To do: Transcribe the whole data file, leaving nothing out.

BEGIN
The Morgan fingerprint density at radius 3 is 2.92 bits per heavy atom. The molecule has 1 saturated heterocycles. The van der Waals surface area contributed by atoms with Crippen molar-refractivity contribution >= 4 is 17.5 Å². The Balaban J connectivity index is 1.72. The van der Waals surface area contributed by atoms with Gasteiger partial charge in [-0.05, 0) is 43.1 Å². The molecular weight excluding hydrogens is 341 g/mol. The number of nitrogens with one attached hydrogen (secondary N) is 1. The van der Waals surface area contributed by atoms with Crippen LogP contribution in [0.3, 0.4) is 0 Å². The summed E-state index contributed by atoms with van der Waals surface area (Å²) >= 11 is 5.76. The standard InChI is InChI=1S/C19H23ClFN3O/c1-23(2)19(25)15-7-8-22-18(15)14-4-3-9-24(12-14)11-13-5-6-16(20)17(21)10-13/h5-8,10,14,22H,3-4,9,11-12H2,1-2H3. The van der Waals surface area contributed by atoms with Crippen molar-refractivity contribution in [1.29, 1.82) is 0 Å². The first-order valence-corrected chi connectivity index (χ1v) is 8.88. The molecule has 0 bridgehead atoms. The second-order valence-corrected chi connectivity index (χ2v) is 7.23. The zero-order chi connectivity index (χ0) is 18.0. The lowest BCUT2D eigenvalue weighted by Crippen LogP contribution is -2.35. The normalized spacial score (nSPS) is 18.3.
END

The Morgan fingerprint density at radius 3 is 2.92 bits per heavy atom. The molecule has 1 saturated heterocycles. The van der Waals surface area contributed by atoms with Crippen molar-refractivity contribution >= 4 is 17.5 Å². The Balaban J connectivity index is 1.72. The van der Waals surface area contributed by atoms with Gasteiger partial charge in [-0.05, 0) is 43.1 Å². The molecular weight excluding hydrogens is 341 g/mol. The number of nitrogens with one attached hydrogen (secondary N) is 1. The van der Waals surface area contributed by atoms with Crippen LogP contribution in [0.3, 0.4) is 0 Å². The summed E-state index contributed by atoms with van der Waals surface area (Å²) >= 11 is 5.76. The standard InChI is InChI=1S/C19H23ClFN3O/c1-23(2)19(25)15-7-8-22-18(15)14-4-3-9-24(12-14)11-13-5-6-16(20)17(21)10-13/h5-8,10,14,22H,3-4,9,11-12H2,1-2H3. The van der Waals surface area contributed by atoms with Crippen molar-refractivity contribution in [1.29, 1.82) is 0 Å². The first-order valence-corrected chi connectivity index (χ1v) is 8.88. The molecule has 0 bridgehead atoms. The second-order valence-corrected chi connectivity index (χ2v) is 7.23. The zero-order chi connectivity index (χ0) is 18.0. The lowest BCUT2D eigenvalue weighted by Crippen LogP contribution is -2.35. The normalized spacial score (nSPS) is 18.3.